Nor have we heard much from the President who was quick to say that building a mosque near Ground Zero is an example of the First Amendment (mind you, he was just as quick to retract).

James Taranto picked up the story a couple of days earlier and asked that very pertinent question:
Here's another question: Where is President Obama? Last month, speaking to a mostly Muslim audience at the White House, the president strongly defended the right of another imam held up as a moderate to build a mosque adjacent to Ground Zero. The next day, and again at a press conference last week, Obama said he was merely standing up for the First Amendment. As far as we recall, it's the only time Barack Obama has ever stood up for anybody's First Amendment rights.

Now Molly Norris, an American citizen, is forced into hiding because she exercised her right to free speech. Will President Obama say a word on her behalf? Does he believe in the First Amendment for anyone other than Muslims?
Here is the news of Molly Norris being put on the hit list in July.


  1. Not directly related to Molly Norris, but Mark Steyn talked about the cartoon issue and how the media should have responded in a speech to the Danish Free Press Society a couple of weeks back:

    Click the audio file on that page to hear the speech, it's 37 minutes long but very funny (as you'd expect from Mark Steyn) and he gets some good points in as well.

  2. Thanks for the link. Steyn has, of course, had problems of this kind himself though, fortunately, he did not have to go into hiding.

  3. Truly this is a disgrace. Our MSM is in tatters. Most of us now have to go to the internet or listen to conservative talk radio to get the real stories! I cannot what for November 2nd!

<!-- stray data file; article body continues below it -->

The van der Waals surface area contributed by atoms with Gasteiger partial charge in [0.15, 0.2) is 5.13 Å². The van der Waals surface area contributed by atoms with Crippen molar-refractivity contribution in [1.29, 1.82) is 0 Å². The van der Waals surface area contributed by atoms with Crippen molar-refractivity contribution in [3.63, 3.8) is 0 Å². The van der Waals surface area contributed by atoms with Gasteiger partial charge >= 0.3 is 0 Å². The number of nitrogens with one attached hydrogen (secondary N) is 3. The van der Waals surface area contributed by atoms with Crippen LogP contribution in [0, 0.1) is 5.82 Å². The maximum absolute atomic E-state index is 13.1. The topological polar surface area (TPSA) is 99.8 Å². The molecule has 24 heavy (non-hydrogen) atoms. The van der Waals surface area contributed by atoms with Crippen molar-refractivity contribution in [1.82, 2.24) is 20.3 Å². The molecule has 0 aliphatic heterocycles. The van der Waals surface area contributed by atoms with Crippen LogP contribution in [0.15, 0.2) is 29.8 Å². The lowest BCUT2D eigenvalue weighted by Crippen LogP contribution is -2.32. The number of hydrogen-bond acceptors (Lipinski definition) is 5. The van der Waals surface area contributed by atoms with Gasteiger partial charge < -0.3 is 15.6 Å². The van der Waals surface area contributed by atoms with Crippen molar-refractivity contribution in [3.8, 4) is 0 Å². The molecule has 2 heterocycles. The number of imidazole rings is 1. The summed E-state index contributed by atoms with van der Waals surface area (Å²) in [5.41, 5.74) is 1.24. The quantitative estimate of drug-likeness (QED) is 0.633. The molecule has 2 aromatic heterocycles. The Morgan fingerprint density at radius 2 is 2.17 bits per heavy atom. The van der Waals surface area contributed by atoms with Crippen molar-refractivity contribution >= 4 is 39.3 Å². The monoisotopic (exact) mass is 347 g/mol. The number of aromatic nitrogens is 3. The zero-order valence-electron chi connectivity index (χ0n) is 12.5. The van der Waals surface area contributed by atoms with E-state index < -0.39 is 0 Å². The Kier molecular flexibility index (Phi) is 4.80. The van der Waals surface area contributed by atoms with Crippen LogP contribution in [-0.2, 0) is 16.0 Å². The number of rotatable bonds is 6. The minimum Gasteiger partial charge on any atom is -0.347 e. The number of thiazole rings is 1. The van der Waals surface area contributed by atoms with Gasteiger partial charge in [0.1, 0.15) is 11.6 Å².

4. @Natalie: I agree. I remember being actually quite shocked that the MSM wasn't willing to stand up for what should be the most basic human right that journalists actually give a damn about; free speech. I expected that some would wimp out, that's just human nature, but (nearly) all of them?! How do they expect to be able to do their jobs in any meaningful sense?

    Also, we don't have an equivalent to talk radio in this country, all the broadcast media are "non partisan" (leftist) in nature, so we are forced to rely in the internet alone. In theory some of our newspapers are right-wing, but in practice it tends to be only a very, very small number of commentators in those papers who actually are. What this means is that most conservatives in this country are still getting their information from compromised sources, and havn't caught on yet.

  5. Natalie,

    I doubt if the MSM will change whatever happens on November 2. But I do think that over on your side of the Pond they are losing power with talk radio (which, as AKM says, we do not really have for all sorts of reasons) and the internet. Our so-called right-wing media thinks that supporting the Conservatives is enough. So, we have to rely on the internet and our blogosphere has a long way to go.

    For all of that, we are all rooting for you guys for November. Not just Republicans but the right kind of Republicans, please.

  6. The police are gutless wonders because they know that, if they live up to their oaths, they will spend the next three to five years in court fighting civil rights lawsuits by the American Civil Liberties Union and the Council on American-Islamic Relations.

  7. you now be for the people ware so much nicer and it was more trust now it is all lay they go for having the parer they donut think a abut noting alls only ho is going to have money more and it all a lay now i now it is to late i all ways fiat for u.s.a not any more this please and that please is the same thing all lay